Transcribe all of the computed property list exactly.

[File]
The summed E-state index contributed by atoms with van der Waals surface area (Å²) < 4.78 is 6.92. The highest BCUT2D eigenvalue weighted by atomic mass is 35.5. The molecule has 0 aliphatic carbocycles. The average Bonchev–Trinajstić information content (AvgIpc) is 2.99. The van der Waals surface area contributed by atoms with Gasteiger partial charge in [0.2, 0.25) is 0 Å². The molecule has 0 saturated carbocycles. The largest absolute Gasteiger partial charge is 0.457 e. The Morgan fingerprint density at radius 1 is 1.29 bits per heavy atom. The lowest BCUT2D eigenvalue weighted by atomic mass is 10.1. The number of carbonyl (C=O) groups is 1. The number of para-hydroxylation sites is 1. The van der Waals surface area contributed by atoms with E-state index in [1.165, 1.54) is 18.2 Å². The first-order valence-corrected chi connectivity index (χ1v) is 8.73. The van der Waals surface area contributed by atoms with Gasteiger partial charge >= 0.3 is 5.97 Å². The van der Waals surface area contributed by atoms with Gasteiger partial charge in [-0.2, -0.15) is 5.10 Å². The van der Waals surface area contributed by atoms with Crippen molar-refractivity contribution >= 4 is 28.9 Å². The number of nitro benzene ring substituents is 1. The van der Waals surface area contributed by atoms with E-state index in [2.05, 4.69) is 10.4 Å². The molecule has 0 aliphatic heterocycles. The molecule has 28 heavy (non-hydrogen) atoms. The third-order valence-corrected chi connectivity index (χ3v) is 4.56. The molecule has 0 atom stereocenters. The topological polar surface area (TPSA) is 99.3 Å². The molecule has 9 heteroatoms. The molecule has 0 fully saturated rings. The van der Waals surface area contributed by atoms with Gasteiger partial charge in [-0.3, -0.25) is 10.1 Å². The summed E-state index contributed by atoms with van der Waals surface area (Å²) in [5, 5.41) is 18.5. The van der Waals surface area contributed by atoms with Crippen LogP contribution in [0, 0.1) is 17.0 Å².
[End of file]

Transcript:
The summed E-state index contributed by atoms with van der Waals surface area (Å²) < 4.78 is 6.92. The highest BCUT2D eigenvalue weighted by atomic mass is 35.5. The molecule has 0 aliphatic carbocycles. The average Bonchev–Trinajstić information content (AvgIpc) is 2.99. The van der Waals surface area contributed by atoms with Gasteiger partial charge in [0.2, 0.25) is 0 Å². The molecule has 0 saturated carbocycles. The largest absolute Gasteiger partial charge is 0.457 e. The Morgan fingerprint density at radius 1 is 1.29 bits per heavy atom. The lowest BCUT2D eigenvalue weighted by atomic mass is 10.1. The number of carbonyl (C=O) groups is 1. The number of para-hydroxylation sites is 1. The van der Waals surface area contributed by atoms with E-state index in [1.165, 1.54) is 18.2 Å². The first-order valence-corrected chi connectivity index (χ1v) is 8.73. The van der Waals surface area contributed by atoms with Gasteiger partial charge >= 0.3 is 5.97 Å². The van der Waals surface area contributed by atoms with Gasteiger partial charge in [-0.2, -0.15) is 5.10 Å². The van der Waals surface area contributed by atoms with Crippen molar-refractivity contribution >= 4 is 28.9 Å². The number of nitro benzene ring substituents is 1. The van der Waals surface area contributed by atoms with E-state index in [2.05, 4.69) is 10.4 Å². The molecule has 0 aliphatic heterocycles. The molecule has 28 heavy (non-hydrogen) atoms. The third-order valence-corrected chi connectivity index (χ3v) is 4.56. The molecule has 0 atom stereocenters. The topological polar surface area (TPSA) is 99.3 Å². The molecule has 9 heteroatoms. The molecule has 0 fully saturated rings. The van der Waals surface area contributed by atoms with Gasteiger partial charge in [-0.3, -0.25) is 10.1 Å². The summed E-state index contributed by atoms with van der Waals surface area (Å²) in [5, 5.41) is 18.5. The van der Waals surface area contributed by atoms with Crippen LogP contribution in [0, 0.1) is 17.0 Å².